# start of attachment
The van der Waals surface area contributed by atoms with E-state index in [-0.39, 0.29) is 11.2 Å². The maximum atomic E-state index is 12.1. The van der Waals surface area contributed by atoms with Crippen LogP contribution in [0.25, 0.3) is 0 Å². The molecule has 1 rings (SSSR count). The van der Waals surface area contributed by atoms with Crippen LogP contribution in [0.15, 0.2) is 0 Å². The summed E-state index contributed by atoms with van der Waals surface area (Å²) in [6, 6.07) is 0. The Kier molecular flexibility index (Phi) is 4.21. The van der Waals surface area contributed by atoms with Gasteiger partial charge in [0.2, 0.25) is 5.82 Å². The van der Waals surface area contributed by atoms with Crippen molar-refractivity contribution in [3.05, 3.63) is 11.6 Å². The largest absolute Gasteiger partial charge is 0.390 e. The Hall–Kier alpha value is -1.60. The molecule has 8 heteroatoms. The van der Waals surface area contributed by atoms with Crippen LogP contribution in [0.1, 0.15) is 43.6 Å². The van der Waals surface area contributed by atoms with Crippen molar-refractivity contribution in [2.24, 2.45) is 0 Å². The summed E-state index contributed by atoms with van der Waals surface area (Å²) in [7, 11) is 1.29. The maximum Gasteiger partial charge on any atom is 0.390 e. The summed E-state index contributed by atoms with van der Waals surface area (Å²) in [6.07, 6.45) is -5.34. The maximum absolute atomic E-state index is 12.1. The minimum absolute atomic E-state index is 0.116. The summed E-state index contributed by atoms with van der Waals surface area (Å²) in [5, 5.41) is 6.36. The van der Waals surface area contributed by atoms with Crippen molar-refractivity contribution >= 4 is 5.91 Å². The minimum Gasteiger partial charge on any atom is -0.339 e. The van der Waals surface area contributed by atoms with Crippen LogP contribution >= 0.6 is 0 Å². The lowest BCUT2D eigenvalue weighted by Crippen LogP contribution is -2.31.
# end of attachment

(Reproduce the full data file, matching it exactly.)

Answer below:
The van der Waals surface area contributed by atoms with E-state index in [-0.39, 0.29) is 11.2 Å². The maximum atomic E-state index is 12.1. The van der Waals surface area contributed by atoms with Crippen LogP contribution in [0.25, 0.3) is 0 Å². The molecule has 1 rings (SSSR count). The van der Waals surface area contributed by atoms with Crippen LogP contribution in [0.15, 0.2) is 0 Å². The summed E-state index contributed by atoms with van der Waals surface area (Å²) in [6, 6.07) is 0. The Kier molecular flexibility index (Phi) is 4.21. The van der Waals surface area contributed by atoms with Gasteiger partial charge in [0.2, 0.25) is 5.82 Å². The van der Waals surface area contributed by atoms with Crippen molar-refractivity contribution in [3.05, 3.63) is 11.6 Å². The largest absolute Gasteiger partial charge is 0.390 e. The Hall–Kier alpha value is -1.60. The molecule has 8 heteroatoms. The van der Waals surface area contributed by atoms with Crippen LogP contribution in [0.1, 0.15) is 43.6 Å². The van der Waals surface area contributed by atoms with Crippen molar-refractivity contribution in [2.24, 2.45) is 0 Å². The summed E-state index contributed by atoms with van der Waals surface area (Å²) in [7, 11) is 1.29. The maximum Gasteiger partial charge on any atom is 0.390 e. The summed E-state index contributed by atoms with van der Waals surface area (Å²) in [6.07, 6.45) is -5.34. The maximum absolute atomic E-state index is 12.1. The minimum absolute atomic E-state index is 0.116. The summed E-state index contributed by atoms with van der Waals surface area (Å²) in [5, 5.41) is 6.36. The van der Waals surface area contributed by atoms with Crippen molar-refractivity contribution >= 4 is 5.91 Å². The minimum Gasteiger partial charge on any atom is -0.339 e. The van der Waals surface area contributed by atoms with Crippen LogP contribution >= 0.6 is 0 Å². The lowest BCUT2D eigenvalue weighted by Crippen LogP contribution is -2.31.